## ABSTRACT

**Objective** Our goal was to create a synthetic dataset and curricular materials to assist in teaching fundamentals of translational data science.

**Materials and Methods** A literature review was conducted to extract current cardiovascular risk score logic, data elements, and population characteristics. Then, clinical data elements in the models were pulled from clinical data and transformed to the Observational Medical Outcomes Partnership (OMOP) common data model; genetic data elements were added based on population rates. A hybrid Bayesian network was used to create synthetic data from the logical elements of the risk scores and the underlying population frequencies of the clinical data.

**Results** A synthetic dataset of 446,000 patients was created. A two-day curriculum was created based on this synthetic data with exploratory data analysis and machine learning components. The curriculum was offered on two separate occasions; the two groups of learners were given the curriculum and data, and results were tallied, summarized, and compared. Students’ ability to complete the challenge was mixed; more experienced students achieved a range of 70%-85% in balanced accuracy, but many others did not perform better than the baseline model.

**Discussion** Overall, students enjoyed the course and dataset, but some struggled to consistently apply machine learning techniques. The curriculum, data set, techniques for generation, and results are available for others to use for their own training.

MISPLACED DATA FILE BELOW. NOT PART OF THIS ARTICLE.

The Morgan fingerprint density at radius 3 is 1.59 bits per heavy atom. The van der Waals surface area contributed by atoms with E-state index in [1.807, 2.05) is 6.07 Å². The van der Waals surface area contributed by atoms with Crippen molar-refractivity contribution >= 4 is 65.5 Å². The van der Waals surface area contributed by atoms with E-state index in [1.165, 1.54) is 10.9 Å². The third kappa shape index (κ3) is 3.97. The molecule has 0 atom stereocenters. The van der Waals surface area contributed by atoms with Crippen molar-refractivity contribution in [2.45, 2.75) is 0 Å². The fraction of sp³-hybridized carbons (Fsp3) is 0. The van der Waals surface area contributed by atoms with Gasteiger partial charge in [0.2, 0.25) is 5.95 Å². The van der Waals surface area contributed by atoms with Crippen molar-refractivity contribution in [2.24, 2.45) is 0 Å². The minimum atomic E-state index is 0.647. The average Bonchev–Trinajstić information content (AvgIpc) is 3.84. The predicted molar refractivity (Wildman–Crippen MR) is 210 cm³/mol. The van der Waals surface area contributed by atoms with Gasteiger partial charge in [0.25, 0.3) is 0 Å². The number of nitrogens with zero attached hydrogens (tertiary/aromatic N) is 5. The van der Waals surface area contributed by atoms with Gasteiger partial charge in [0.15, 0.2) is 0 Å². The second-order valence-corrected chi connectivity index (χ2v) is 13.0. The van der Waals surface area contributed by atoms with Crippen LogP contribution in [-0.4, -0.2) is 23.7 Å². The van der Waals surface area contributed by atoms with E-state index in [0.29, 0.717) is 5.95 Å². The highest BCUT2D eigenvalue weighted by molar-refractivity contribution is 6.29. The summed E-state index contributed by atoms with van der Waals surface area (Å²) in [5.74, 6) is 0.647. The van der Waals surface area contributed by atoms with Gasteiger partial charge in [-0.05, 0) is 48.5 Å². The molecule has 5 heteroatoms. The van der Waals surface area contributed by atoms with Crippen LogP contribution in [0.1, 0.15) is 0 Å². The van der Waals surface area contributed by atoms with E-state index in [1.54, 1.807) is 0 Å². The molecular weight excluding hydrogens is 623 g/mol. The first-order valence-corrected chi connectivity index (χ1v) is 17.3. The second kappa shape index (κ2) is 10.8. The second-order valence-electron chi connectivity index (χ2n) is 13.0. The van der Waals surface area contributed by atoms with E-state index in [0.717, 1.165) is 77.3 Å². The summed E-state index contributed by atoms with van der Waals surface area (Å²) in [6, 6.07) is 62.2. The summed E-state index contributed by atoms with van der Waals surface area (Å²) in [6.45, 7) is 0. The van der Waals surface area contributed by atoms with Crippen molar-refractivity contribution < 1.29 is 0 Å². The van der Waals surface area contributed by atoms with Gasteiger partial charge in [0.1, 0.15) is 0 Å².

**Conclusion** A realistic synthetic data with clinical and genetic components helps students learn issues in cardiovascular risk scoring, practice data science skills, and compete in a challenge to improve identification of risk.

## BACKGROUND AND SIGNIFICANCE

The promise of data and information - and their related systems - to improve health and well-being has grown in recent years, but the ability to use analytics effectively to harness this potential has lagged behind the promise. For instance, heart disease remains the top cause of death in the United States, [1] accounting for over 30% of yearly deaths, yet optimal prediction of cardiovascular risk and addressing risk factors can lower the odds of a heart attack by 80%, of a stroke by 69%, and overall mortality by 45%. [2] Segmenting population by risk, however, has been slow; risk prediction scores such as Framingham, the Atherosclerotic Cardiovascular Disease (ASCVD) risk score, and the Mesa score all predict well at the population level, but miss crucial subpopulations such as younger persons, those of minority ethnic or racial backgrounds, or those with genetic risks. [3]

For experienced data scientists, there is poor access to real clinical data that can be used to train new classifiers or to develop new algorithms. Synthetic data generation approaches attempt to address these issues by using real data as a basis for generating and modeling synthetic approaches. [4–6] Additionally, despite an unprecedented level of investment in prediction capability for cardiovascular disease fe.g, [7]), researchers often lack fundamental skills in analytics, including exploratory data analysis (EDA), assessing data quality and fitness for the problem at hand, data curation and integration; these gaps lead to significant issues in the validity and reproducibility of research results. [8,9]

As part of the NIH Big Data to Knowledge (BD2K) initiative, we have developed a synthetic dataset and coursework to teach students the difficulties of working with both clinical and genetic data for prediction. These difficulties include inadequate phenotype mapping, the impact of comorbidities, and low disease prevalence in patient cohorts.